Ashes, ashes . . . we all fall down

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Ring-a-round the Rosie

No one really knows the origins of “Ring-a-round the Rosie.” Some say the nursery rhyme sprang from the Black Plague, the epidemic that took children as well as adults, kings as well as paupers. Others say it has different origins, but I don’t care. This is my blog, and I’ll cry if I want to, cry if I want to! “We all fall down.”

It’s Ash Wednesday, the first day of Lent in a QAnon world when reality doesn’t mean much anymore. Truth is a fiction. Choose your fantasy. It doesn’t matter anymore. We may fall down, but, like corks thrown into the sea, we bob up again. Or so some think. We never really fall down. Yet something in us knows that how Narcissus dies bowing to his own reflection, and that the flower only blooms when he and his loyal Echo return to dust.

What stories shall we tell ourselves in a time when the pond we thought was ours is drying up, when there is no up or down on a spinning Big Blue Ball floating in space that feels upside-down and falling back to dust and ashes? 

The Parable of the Madman

When the madman in Friedrich Nietzsche’s The Gay Science parable steps into the marketplace with his lantern lit on a bright morning seeking God, and later announces, “God is dead! God is dead. And we have killed him, you and I,” those who view God as a phantasm laugh in derision. You can’t kill what never was. The believers don’t laugh. They throw him out when he enters the church to sing his requiem for God, leaving him to ask, “What are these churches but the sepulchres of God?”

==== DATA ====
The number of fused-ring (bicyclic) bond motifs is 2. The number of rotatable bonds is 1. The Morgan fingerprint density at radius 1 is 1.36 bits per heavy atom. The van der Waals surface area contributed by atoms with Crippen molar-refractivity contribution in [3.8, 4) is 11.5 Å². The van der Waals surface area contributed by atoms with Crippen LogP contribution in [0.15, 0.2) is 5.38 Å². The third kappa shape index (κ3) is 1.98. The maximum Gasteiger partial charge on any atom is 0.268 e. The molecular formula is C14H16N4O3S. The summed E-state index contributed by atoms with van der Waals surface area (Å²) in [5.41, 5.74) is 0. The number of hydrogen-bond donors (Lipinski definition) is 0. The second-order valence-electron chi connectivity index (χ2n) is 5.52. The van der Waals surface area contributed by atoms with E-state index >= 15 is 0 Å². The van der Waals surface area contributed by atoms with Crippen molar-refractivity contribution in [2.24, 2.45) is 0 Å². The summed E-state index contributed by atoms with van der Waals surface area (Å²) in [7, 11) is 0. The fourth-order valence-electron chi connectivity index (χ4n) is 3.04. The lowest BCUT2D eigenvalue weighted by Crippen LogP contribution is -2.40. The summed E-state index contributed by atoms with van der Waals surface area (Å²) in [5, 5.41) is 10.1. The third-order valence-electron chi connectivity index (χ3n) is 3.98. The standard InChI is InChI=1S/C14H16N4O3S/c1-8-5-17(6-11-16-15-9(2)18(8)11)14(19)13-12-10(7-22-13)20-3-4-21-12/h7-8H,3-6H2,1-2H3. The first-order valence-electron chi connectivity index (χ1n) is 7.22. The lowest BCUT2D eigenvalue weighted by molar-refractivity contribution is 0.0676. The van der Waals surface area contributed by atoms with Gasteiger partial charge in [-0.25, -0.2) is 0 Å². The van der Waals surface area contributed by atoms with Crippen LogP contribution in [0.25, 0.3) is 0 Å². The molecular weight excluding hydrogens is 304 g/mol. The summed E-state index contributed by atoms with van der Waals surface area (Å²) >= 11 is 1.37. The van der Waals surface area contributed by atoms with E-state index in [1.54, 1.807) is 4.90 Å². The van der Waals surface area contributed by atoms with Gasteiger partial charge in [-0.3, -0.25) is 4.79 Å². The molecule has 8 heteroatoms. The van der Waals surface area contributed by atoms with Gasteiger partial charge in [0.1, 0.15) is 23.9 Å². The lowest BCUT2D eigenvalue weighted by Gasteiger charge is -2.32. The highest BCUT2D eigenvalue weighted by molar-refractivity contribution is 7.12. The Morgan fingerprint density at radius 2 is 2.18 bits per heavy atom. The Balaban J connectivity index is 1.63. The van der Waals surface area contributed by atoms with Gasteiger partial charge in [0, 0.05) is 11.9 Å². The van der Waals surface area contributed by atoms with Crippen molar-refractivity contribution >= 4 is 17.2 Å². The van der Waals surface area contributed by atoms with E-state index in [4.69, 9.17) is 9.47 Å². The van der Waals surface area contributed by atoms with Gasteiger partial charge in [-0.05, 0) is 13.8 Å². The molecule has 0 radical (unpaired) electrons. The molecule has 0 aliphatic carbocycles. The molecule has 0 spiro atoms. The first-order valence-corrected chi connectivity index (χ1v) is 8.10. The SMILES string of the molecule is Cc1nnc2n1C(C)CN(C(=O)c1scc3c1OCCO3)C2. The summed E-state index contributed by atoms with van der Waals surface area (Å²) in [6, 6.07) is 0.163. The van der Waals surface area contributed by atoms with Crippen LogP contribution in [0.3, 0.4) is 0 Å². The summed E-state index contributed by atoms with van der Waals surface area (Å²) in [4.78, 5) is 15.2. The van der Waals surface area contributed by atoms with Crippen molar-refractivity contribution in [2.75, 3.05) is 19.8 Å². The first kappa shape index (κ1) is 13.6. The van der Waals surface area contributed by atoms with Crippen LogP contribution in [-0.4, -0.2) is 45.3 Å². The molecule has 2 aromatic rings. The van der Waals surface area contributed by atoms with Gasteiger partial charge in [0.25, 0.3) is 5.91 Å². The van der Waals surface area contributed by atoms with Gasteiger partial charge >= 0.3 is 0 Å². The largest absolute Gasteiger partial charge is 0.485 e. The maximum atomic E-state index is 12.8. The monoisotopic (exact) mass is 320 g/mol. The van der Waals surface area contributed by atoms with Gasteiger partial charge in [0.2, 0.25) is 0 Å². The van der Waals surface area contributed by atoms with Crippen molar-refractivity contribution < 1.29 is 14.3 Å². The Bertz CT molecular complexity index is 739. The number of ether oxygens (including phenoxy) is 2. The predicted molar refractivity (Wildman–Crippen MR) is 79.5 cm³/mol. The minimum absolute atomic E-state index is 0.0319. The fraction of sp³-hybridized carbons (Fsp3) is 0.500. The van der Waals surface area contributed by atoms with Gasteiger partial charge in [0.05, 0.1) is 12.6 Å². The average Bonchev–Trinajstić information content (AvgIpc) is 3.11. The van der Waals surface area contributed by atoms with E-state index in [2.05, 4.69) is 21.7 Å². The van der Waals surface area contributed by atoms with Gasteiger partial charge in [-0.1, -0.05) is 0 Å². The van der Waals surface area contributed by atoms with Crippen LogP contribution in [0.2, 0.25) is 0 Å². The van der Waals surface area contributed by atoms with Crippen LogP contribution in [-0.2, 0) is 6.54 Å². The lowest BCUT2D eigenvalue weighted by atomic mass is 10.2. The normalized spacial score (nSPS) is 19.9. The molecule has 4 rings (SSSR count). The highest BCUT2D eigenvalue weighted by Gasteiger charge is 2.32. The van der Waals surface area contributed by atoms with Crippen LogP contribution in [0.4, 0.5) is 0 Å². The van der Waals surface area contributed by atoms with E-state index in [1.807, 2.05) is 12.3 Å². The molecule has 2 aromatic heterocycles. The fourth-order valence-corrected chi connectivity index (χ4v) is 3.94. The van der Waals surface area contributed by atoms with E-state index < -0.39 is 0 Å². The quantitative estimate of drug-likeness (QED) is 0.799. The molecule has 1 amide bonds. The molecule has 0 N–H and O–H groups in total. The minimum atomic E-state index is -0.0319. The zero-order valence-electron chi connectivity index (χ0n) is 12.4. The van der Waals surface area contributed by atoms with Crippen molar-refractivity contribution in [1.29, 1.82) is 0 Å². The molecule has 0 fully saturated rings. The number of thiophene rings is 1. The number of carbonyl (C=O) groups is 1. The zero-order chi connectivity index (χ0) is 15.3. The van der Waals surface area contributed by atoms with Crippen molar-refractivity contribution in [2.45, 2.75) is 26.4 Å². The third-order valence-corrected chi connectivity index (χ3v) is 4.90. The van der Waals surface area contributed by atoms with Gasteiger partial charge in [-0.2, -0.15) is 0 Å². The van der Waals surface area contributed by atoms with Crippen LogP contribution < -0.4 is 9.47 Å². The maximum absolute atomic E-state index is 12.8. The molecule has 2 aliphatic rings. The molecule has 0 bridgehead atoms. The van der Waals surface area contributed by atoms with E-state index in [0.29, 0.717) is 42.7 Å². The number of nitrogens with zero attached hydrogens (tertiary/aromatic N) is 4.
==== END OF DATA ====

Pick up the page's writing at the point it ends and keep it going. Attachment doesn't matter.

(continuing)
“How shall we comfort ourselves, the murderers of all murderers?” asks the madman. “What was holiest and mightiest of all that the world has yet owned has bled to death under our knives: who will wipe this blood off us? What water is there for us to clean ourselves? What festivals of atonement, what sacred games shall we have to invent? Is not the greatness of this deed too great for us? Must we ourselves not become gods simply to appear worthy of it? There has never been a greater deed; and whoever is born after us — for the sake of this deed he will belong to a higher history than all history hitherto.” — The Gay Science, Book 2 (1882)

What stories do we tell ourselves?

Ash Wednesday brings every fantasy to a halt. There is no higher history than all history before us. There is life and there is death. Both are real. Where do we find a footing? What stories do we tell ourselves? What does a disciple of Jesus do when the Jesus hanging on a cross crying out that the horror of god-forsakenness has been re-shaped into a positive thinker, a White supremacist, a Christian nationalist? What to do in a reality denying QAnon world in the aftermath of January 6, 2021?

Where your treasure is

“Whenever you pray, go into your room and shut the door and pray to your Father who is in secret; and your Father who sees in secret will reward you” (Matthew 6:6). “Do not store up for yourselves treasures on earth, where moth and rust consume and where thieves break in and steal; but store up for yourselves treasures in heaven, where neither moth nor rust consumes and where thieves do not break in and steal. For where your treasure is, there your heart will be also” (Mt. 6:19-21).

The imposition of ashes

Ring-a-round the Rosie seems different this Ash Wednesday, but it’s not. It’s always the same. Going forward for the imposition of ashes I acknowledge the reality I flounder to avoid. “Dust to dust; ashes to ashes.” The ashes that smudge my forehead always have to be imposed. We all fall down.

Gordon C. Stewart, author of Be Still! Departure from Collective Madness (2017 Wipf and Stock), 49 short commentaries on faith and life; Chaska, Minnesota, February 17, 2021.